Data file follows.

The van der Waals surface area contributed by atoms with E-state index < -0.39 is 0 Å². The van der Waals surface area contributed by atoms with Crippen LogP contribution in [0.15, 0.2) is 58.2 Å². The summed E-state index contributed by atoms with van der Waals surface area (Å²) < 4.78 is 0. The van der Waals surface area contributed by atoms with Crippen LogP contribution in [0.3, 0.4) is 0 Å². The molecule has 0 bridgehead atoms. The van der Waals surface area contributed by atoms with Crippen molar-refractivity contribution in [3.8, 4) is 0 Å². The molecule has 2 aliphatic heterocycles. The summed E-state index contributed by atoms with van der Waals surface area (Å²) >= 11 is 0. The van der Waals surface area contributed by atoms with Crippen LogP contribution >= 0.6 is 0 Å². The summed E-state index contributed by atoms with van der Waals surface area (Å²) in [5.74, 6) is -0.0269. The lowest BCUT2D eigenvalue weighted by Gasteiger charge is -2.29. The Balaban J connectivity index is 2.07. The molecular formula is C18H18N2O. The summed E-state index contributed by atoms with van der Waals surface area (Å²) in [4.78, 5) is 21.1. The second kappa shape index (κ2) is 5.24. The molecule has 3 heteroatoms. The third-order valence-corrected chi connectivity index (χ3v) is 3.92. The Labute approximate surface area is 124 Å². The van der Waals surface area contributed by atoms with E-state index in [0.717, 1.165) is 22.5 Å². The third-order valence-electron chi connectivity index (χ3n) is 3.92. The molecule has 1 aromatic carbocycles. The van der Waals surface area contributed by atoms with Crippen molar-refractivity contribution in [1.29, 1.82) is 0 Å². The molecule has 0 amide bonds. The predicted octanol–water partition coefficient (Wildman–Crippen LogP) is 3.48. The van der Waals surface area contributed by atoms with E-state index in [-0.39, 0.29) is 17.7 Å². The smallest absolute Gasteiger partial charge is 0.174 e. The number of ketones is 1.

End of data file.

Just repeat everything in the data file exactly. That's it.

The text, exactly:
The van der Waals surface area contributed by atoms with E-state index < -0.39 is 0 Å². The van der Waals surface area contributed by atoms with Crippen LogP contribution in [0.15, 0.2) is 58.2 Å². The summed E-state index contributed by atoms with van der Waals surface area (Å²) < 4.78 is 0. The van der Waals surface area contributed by atoms with Crippen LogP contribution in [0.3, 0.4) is 0 Å². The molecule has 0 bridgehead atoms. The van der Waals surface area contributed by atoms with Crippen molar-refractivity contribution in [3.8, 4) is 0 Å². The molecule has 2 aliphatic heterocycles. The summed E-state index contributed by atoms with van der Waals surface area (Å²) >= 11 is 0. The van der Waals surface area contributed by atoms with Crippen LogP contribution >= 0.6 is 0 Å². The summed E-state index contributed by atoms with van der Waals surface area (Å²) in [5.74, 6) is -0.0269. The lowest BCUT2D eigenvalue weighted by Gasteiger charge is -2.29. The Balaban J connectivity index is 2.07. The molecular formula is C18H18N2O. The summed E-state index contributed by atoms with van der Waals surface area (Å²) in [4.78, 5) is 21.1. The second kappa shape index (κ2) is 5.24. The molecule has 3 heteroatoms. The third-order valence-corrected chi connectivity index (χ3v) is 3.92. The Labute approximate surface area is 124 Å². The van der Waals surface area contributed by atoms with E-state index in [0.717, 1.165) is 22.5 Å². The third-order valence-electron chi connectivity index (χ3n) is 3.92. The molecule has 1 aromatic carbocycles. The van der Waals surface area contributed by atoms with Crippen molar-refractivity contribution in [1.29, 1.82) is 0 Å². The molecule has 0 amide bonds. The predicted octanol–water partition coefficient (Wildman–Crippen LogP) is 3.48. The van der Waals surface area contributed by atoms with E-state index in [-0.39, 0.29) is 17.7 Å². The smallest absolute Gasteiger partial charge is 0.174 e. The number of ketones is 1.